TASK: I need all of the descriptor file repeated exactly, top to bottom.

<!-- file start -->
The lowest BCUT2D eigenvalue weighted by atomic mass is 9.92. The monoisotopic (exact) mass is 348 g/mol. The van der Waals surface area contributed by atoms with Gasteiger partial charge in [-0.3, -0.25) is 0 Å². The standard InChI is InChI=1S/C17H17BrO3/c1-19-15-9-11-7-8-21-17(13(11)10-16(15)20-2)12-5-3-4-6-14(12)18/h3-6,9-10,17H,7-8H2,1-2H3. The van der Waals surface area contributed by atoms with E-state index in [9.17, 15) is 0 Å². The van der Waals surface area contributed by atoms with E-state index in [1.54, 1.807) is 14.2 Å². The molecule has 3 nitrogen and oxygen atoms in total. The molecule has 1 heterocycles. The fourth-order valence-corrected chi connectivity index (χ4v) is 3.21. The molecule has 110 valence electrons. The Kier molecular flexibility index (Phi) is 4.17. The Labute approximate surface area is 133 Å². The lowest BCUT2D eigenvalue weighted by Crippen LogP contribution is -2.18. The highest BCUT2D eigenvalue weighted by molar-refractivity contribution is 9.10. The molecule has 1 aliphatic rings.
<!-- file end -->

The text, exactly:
The lowest BCUT2D eigenvalue weighted by atomic mass is 9.92. The monoisotopic (exact) mass is 348 g/mol. The van der Waals surface area contributed by atoms with Gasteiger partial charge in [-0.3, -0.25) is 0 Å². The standard InChI is InChI=1S/C17H17BrO3/c1-19-15-9-11-7-8-21-17(13(11)10-16(15)20-2)12-5-3-4-6-14(12)18/h3-6,9-10,17H,7-8H2,1-2H3. The van der Waals surface area contributed by atoms with E-state index in [9.17, 15) is 0 Å². The van der Waals surface area contributed by atoms with E-state index in [1.54, 1.807) is 14.2 Å². The molecule has 3 nitrogen and oxygen atoms in total. The molecule has 1 heterocycles. The fourth-order valence-corrected chi connectivity index (χ4v) is 3.21. The molecule has 110 valence electrons. The Kier molecular flexibility index (Phi) is 4.17. The Labute approximate surface area is 133 Å². The lowest BCUT2D eigenvalue weighted by Crippen LogP contribution is -2.18. The highest BCUT2D eigenvalue weighted by molar-refractivity contribution is 9.10. The molecule has 1 aliphatic rings.